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1708 posts

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# 259899 29-Oct-2019 12:25
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We are wanting to create a system for use with our infrastructure that allows us to control a 5v relay from a router GPIO and works essentially like a switch with the phase power going through the Sensor on the relay and out of the Normally Open over 240v

 

I have put this together and it works just as expected, but obviously we cannot be cutting down wires and installing this equipment like I did for the test around NZ.  My question is around producing this, and getting it signed off for use.  What does this involve?  Is it getting each unit we make in an enclosure tested or is there a way to just produce a specification and follow that? 

 

As you can tell this is way outside of any knowledge I hold, so after some info from people in the know as to how to meet standards we would need to with 240v.


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  # 2345823 29-Oct-2019 14:12
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I imagine it would be exactly the same process and getting something like a Sonoff certified - it needs an SDOC.

 

Basically it boils down to it costs waaaay too much to get the testing done. I assume this is mostly due bureaucratic rubbish with a small amount of safety requirements sprinkled in for good measure.


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  # 2345842 29-Oct-2019 14:30
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The hardware would have to be in a secure enclosure.

 

Fused appropriately for the components and wires 

 

As above nz certified components sdoc. 

 

And installed by an electrician 

 

 

 

 


 
 
 
 


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  # 2345845 29-Oct-2019 14:37
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240v is not high voltage.

 

You may be able to find something that will do what you need already made. In the US there is what adafruit call the powerswitch tail which is a relay in a short extension cord. Something similar may exist here.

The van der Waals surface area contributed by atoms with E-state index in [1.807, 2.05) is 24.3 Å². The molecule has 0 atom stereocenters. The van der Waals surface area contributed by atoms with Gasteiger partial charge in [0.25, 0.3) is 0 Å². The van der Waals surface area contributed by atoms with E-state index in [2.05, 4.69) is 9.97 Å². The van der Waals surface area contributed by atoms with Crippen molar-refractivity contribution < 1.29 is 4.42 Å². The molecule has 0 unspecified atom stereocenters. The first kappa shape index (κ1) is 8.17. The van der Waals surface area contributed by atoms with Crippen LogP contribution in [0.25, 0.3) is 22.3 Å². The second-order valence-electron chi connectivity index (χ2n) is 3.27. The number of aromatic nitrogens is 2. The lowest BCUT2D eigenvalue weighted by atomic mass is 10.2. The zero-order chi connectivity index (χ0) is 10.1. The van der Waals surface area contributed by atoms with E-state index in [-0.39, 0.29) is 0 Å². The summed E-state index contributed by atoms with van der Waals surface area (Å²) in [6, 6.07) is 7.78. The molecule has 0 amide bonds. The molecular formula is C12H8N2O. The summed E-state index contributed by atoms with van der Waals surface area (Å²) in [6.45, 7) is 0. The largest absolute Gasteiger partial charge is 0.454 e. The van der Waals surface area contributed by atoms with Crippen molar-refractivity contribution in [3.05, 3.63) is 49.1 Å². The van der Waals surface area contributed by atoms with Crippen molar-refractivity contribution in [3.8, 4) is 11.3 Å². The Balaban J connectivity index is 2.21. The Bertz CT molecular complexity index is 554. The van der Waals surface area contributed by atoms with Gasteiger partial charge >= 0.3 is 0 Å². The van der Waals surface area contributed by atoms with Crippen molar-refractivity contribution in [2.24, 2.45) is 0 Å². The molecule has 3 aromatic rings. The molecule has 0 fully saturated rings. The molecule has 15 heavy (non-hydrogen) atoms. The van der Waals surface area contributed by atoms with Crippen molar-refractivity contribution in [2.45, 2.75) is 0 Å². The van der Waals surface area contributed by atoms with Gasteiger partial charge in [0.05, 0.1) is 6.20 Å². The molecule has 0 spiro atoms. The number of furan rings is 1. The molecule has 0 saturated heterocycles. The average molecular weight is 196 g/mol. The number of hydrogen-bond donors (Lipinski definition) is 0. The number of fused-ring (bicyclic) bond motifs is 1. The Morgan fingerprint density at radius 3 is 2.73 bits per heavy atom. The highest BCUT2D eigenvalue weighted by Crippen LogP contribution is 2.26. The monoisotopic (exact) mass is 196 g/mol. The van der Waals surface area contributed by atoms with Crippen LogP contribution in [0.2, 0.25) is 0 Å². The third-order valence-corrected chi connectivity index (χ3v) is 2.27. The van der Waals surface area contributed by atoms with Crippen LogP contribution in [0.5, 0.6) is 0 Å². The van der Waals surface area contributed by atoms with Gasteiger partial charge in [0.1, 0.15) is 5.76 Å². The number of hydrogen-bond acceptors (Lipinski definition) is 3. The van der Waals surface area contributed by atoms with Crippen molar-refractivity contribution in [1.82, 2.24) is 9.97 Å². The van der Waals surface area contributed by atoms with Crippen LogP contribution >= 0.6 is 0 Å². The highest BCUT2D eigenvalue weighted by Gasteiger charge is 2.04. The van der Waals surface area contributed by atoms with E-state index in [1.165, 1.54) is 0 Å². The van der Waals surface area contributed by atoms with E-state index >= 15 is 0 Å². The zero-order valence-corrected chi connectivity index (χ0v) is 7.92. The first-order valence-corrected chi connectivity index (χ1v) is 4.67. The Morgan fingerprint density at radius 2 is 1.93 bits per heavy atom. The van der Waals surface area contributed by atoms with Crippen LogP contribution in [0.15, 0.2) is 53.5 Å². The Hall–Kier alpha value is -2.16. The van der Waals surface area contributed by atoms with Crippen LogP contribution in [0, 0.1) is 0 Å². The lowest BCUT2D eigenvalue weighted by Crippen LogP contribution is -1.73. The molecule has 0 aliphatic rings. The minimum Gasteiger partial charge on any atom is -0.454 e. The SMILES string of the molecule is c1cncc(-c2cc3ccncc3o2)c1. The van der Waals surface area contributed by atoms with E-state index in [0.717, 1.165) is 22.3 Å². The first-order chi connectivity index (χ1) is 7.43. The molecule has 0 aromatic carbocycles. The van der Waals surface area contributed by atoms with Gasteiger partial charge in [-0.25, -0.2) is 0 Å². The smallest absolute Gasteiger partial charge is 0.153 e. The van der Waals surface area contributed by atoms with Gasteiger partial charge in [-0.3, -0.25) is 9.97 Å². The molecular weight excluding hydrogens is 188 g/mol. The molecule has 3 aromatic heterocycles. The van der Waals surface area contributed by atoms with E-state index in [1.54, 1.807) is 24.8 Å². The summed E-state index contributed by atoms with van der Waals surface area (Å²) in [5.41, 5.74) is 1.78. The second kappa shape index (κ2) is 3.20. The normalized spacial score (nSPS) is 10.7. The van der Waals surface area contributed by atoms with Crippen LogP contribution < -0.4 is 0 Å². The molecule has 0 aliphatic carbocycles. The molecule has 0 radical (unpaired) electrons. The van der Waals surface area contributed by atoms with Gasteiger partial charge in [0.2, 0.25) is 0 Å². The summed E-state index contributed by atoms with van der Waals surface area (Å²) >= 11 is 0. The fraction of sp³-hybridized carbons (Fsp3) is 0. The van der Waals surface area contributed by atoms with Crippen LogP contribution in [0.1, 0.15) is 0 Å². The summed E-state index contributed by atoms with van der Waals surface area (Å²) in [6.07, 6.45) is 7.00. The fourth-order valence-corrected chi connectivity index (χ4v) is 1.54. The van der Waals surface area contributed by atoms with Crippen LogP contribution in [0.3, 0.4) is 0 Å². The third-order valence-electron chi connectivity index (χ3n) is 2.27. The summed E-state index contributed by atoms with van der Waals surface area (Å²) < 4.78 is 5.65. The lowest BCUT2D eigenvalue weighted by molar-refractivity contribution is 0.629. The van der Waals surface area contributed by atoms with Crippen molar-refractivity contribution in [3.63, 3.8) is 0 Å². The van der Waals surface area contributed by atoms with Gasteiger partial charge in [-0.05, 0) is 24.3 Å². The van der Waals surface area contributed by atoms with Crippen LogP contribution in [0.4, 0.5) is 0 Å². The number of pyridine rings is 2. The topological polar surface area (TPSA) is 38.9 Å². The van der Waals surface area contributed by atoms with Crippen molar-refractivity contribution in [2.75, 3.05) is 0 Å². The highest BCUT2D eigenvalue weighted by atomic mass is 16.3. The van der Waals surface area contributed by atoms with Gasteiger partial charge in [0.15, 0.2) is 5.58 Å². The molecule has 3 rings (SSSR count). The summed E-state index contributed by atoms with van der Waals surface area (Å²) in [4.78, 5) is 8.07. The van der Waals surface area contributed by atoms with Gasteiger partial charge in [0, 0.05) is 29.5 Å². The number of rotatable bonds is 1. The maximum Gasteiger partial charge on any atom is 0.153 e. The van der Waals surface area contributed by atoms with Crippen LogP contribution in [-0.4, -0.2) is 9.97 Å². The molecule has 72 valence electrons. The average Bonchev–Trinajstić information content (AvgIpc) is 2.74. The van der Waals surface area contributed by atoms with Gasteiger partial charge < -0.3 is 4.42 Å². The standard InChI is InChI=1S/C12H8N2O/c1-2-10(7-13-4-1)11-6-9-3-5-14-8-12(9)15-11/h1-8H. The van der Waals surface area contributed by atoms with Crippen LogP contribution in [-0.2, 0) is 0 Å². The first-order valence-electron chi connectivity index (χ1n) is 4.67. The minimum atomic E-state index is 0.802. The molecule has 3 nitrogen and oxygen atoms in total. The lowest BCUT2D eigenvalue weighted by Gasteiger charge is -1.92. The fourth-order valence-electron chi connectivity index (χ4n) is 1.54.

Richard rich.ms



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  # 2345850 29-Oct-2019 14:44
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So it looks like SDoc required.  If it was designed with inputs much like an inverter then I assume it would not need an electrician to install it?   

 

I am just doing some searching on the cost to get this lab tested, but I fear chevrolux is on the money and its all going to be cost prohibitive :/

 

Appreciate the point in the right direction from you both




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  # 2345852 29-Oct-2019 14:45
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richms:

 

240v is not high voltage.

 

You may be able to find something that will do what you need already made. In the US there is what adafruit call the powerswitch tail which is a relay in a short extension cord. Something similar may exist here.

 

 

Yep https://www.adafruit.com/product/2935 this is exactly what we are after, I saw it last week.  They sadly do not make a 240v version, and I have been looking every which way


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  # 2345880 29-Oct-2019 16:05
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itxtme:

 

So it looks like SDoc required.  If it was designed with inputs much like an inverter then I assume it would not need an electrician to install it?   

 

I am just doing some searching on the cost to get this lab tested, but I fear chevrolux is on the money and its all going to be cost prohibitive :/

 

Appreciate the point in the right direction from you both

 

 

 

 

All sdoc ensures is that parts are compliant with nz standards, all parts to make this are available from any electrical wholesaler.

 

Installation for a legal install would require an electrician, as it appears this is not replacing a light or plug in your own home as nz law allows.

 

Electrician will provide Code of compliance c.o.c which states all work and supplied parts meet nz regs. 

 

 

 

You risk no insurance at a minimum for undertaking your own electrical work


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  # 2345882 29-Oct-2019 16:11
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If it's just turning mains power on and off then there are heaps of DIN mount relays/contactors available with 24 volt coils. Get a sparky to install the relay and leave a tail for you to supply the 24 volts, which can easily be controlled by 5v relay modules. You can get small 1 way surface mount DIN enclosures if it wouldn't go in a main switchboard.

If you want to sense power too, then you could use coils (for current) and an old transformer style plug pack for voltage

 
 
 
 




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  # 2346106 29-Oct-2019 21:57
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Its for PoE so 48 volt af standard. The main idea is to simplify installations, but give better control of the end device in remote situations.  Having a sparky install is not required in most situations currently, so not really wanting to head down that line.  Thanks for the ideas, looks likely GPIO is out, and I will stick with the WIFI based switch approach.


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